We verified, based on detailed numerical simulations,^{7–9} that both of these effects are completely independent of ohmic losses. This property, along with the primary characteristics of the optical negative permeability and index response, can be predicted by simple analytical models. These include describing the magnetic resonator (i.e., the LHM component responsible for the negative-μ response) as an effective resistor-inductor-capacitor (RLC) circuit, using simplified formulas for the capacitance, inductance, and resistance of the circuit, and using the frequency-dependent free-electron conductivity model for metal conductivity instead of the real, frequency-independent conductivity appropriate for microwaves. Such an all-inclusive model can predict the primary geometric and material factors that determine the magnetic response of optical negative permeability and LHMs, and lead to simple design rules for optimization of such metamaterials.^{7–9}

Applying and analyzing such a model can lead to the conclusion that one of the most important factors determining the response of high-frequency LHMs is the plasma frequency of the metal involved in metamaterial development, which must be as high as possible to ensure large negative-permeability bandwidth and a high saturation value for the magnetic-resonance frequency. It also illustrates the important role of geometry, since this determines the structure's effective inductance and capacitance. Designs of low capacitance favor optimized high-frequency response. Low inductance, although also favoring higher-frequency response, leads to smaller operational bandwidths and larger losses.

The effective RLC model illustrates that another factor that determines the strength of the permeability resonance (which is responsible for the negative-permeability response) in an LHM is the metal's loss factor. The latter should be as low as possible to effect a strong response with negative μ values.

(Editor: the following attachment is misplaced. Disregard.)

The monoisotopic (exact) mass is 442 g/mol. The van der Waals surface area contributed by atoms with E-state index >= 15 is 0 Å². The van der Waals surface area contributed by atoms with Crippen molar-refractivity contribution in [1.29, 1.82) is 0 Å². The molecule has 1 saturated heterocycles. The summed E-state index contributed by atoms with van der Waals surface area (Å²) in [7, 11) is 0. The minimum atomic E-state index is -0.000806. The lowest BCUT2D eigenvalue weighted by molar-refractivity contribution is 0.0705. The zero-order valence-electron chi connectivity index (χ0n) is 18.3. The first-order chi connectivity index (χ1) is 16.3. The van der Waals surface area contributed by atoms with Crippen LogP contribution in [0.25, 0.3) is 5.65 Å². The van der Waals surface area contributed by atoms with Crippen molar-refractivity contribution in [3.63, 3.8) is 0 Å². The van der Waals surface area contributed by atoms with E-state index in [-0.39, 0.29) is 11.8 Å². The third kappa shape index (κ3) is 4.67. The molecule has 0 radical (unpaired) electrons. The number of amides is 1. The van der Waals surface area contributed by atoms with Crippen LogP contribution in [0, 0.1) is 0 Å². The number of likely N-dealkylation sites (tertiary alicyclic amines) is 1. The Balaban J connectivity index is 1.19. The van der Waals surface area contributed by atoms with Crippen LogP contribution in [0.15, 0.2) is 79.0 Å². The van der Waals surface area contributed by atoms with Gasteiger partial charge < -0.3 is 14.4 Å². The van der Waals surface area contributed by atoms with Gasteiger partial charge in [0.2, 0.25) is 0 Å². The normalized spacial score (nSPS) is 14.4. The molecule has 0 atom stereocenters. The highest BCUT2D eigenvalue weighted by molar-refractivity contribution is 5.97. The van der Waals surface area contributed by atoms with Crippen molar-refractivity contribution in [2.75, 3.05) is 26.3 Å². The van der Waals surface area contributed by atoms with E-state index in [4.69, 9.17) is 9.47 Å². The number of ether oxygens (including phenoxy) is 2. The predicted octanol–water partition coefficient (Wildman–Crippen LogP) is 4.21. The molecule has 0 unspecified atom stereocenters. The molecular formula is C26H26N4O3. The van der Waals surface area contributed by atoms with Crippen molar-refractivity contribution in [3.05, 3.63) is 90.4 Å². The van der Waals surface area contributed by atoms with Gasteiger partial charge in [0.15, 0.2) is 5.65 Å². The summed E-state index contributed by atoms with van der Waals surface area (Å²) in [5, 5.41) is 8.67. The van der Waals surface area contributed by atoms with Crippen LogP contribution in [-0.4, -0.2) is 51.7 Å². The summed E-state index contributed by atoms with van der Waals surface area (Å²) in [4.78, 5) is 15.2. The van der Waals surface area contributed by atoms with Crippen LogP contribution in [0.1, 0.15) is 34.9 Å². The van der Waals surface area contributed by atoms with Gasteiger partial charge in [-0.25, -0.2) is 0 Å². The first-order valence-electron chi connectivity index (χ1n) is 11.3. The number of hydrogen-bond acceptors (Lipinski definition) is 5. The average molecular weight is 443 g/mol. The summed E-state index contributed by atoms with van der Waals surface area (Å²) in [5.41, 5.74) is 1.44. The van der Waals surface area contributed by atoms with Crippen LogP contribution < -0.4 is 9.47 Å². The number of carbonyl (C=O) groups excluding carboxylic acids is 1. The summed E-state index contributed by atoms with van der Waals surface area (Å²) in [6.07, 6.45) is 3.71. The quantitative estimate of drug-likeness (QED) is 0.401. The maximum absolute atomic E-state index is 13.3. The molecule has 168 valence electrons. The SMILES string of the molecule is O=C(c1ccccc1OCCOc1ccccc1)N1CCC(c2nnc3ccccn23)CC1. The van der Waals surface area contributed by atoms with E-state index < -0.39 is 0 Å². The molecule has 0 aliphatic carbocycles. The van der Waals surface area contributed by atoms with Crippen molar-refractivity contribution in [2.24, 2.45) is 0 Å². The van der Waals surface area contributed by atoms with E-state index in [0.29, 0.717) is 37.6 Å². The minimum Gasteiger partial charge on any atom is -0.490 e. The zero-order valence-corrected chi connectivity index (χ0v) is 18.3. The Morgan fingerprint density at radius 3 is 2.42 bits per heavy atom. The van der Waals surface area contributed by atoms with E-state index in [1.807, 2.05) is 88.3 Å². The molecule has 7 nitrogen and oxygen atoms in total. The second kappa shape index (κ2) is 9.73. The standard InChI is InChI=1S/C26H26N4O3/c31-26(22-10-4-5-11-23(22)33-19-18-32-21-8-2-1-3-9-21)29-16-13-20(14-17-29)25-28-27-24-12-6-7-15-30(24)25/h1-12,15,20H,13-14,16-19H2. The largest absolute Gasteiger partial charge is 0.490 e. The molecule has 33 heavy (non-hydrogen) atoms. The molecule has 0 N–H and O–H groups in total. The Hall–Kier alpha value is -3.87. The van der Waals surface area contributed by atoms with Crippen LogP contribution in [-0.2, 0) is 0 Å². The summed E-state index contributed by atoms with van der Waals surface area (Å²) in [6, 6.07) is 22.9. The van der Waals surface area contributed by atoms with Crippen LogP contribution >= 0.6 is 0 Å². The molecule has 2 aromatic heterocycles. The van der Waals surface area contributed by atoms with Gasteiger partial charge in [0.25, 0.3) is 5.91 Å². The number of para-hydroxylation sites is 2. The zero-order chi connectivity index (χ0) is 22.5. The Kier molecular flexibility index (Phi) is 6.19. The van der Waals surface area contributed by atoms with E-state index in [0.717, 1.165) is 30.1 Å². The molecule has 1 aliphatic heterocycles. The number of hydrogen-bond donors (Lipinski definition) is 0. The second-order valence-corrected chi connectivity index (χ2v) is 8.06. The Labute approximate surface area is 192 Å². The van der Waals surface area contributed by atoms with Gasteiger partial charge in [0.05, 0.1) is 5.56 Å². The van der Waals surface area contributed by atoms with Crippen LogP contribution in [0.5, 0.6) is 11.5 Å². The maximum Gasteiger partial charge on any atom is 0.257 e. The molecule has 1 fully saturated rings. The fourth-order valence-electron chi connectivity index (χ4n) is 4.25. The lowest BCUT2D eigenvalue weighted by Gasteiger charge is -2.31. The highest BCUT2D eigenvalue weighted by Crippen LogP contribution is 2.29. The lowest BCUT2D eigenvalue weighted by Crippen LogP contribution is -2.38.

Both the finite plasma frequency and high loss factors of current metallic components lead to unavoidable deterioration of the negative-permeability response in current optical metamaterials. These almost unavoidable limitations are currently inspiring attempts, including by our team, to devise alternative approaches to achieve an optical negative-index response (beyond the combined negative-permittivity and permeability approach), e.g., involving chirality.^{10,11} Further developments include alternative materials with low effective electron mass (and thus high plasma frequency), such as graphene, to achieve optimized high-frequency, negative-index structures. This can lead to novel optimized optical LHMs, and can also open up new research directions leading to new possibilities and surprises, an increasingly common occurrence in the metamaterials field.

*The work discussed here is a collaboration between Foundation for Research and Technology Hellas (Greece: E. N. Economou, R. Penciu, and C. M. Soukoulis) and Iowa State University (Th. Kochny, J. Zhou, and C. M. Soukoulis).*

Maria Kafesaki

Institute of Electronic Structure and Laser (IESL) Foundation for Research and Technology Hellas (FORTH)

Heraklion, Greece

Maria Kafesaki is a researcher at the IESL-FORTH and an adjunct professor at the University of Crete (Greece), where she received her PhD. She previously worked at the Spanish National Research Council (CSIC) in Madrid. Her research focuses on wave propagation in complex media, primarily photonic crystals and metamaterials.